Fast Five Quiz: Do You Know the Signs, Symptoms, and Best Practices for Attention-Deficit/Hyperactivity Disorder?

Glen L Xiong, MD; Stephen Soreff, MD


January 24, 2017

Studies estimate the mean heritability of ADHD to be 76%, indicating that ADHD is one of the most heritable psychiatric disorders.

Hypotheses exist that include in utero exposures to toxic substances, food additives or colorings, or allergic causes. However, diet, especially sugar, is not a cause of ADHD. How much of a role family environment has in the pathogenesis of ADHD is unclear, but it certainly may exacerbate symptoms.

ADHD is associated with a number of other clinical diagnoses. Studies have demonstrated that many individuals have both ADHD and antisocial personality disorder. These individuals are at higher risk for self-injurious behaviors. ADHD is also linked to addictive behavior.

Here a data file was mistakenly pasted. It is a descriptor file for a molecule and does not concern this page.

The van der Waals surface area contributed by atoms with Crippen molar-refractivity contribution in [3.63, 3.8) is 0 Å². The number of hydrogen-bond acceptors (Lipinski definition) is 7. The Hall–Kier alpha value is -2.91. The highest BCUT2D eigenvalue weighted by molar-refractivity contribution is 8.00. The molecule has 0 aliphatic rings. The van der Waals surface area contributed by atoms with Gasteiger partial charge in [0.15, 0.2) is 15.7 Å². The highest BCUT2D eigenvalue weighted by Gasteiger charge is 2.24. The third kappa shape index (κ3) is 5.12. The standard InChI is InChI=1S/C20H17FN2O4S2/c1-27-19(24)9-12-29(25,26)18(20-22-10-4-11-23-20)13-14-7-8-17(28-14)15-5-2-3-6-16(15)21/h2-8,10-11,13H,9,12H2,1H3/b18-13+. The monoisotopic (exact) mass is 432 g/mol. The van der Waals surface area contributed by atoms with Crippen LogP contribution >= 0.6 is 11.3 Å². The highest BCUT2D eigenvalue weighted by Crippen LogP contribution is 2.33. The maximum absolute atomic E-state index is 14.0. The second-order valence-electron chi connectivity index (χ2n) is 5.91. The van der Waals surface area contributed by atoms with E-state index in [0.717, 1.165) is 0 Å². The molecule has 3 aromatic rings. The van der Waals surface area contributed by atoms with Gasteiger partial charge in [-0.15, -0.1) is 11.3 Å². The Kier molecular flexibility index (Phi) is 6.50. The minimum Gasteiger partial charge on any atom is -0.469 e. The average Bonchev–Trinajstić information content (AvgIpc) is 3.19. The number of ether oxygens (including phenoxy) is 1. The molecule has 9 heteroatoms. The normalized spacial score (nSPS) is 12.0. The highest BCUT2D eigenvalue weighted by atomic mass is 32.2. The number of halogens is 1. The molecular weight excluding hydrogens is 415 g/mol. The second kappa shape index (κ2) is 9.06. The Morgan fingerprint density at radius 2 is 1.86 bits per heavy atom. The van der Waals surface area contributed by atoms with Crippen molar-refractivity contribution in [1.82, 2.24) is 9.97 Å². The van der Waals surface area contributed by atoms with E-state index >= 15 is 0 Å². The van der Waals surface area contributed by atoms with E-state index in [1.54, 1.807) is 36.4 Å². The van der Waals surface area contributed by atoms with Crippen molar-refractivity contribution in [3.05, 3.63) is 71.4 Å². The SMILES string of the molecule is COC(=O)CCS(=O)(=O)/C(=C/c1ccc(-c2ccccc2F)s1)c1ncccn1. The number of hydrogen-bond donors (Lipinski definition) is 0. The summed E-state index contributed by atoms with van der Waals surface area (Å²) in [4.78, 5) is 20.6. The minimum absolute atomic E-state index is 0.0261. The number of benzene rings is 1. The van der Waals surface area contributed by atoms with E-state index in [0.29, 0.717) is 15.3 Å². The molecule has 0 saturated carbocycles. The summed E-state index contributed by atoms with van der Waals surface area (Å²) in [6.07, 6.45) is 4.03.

In children, ADHD is three to five times more common in boys than in girls. Some studies report an incidence ratio of as high as 5:1. The predominantly inattentive type of ADHD is found more commonly in girls than in boys.

For more on the presentation of ADHD, read here.


Comments on Medscape are moderated and should be professional in tone and on topic. You must declare any conflicts of interest related to your comments and responses. Please see our Commenting Guide for further information. We reserve the right to remove posts at our sole discretion.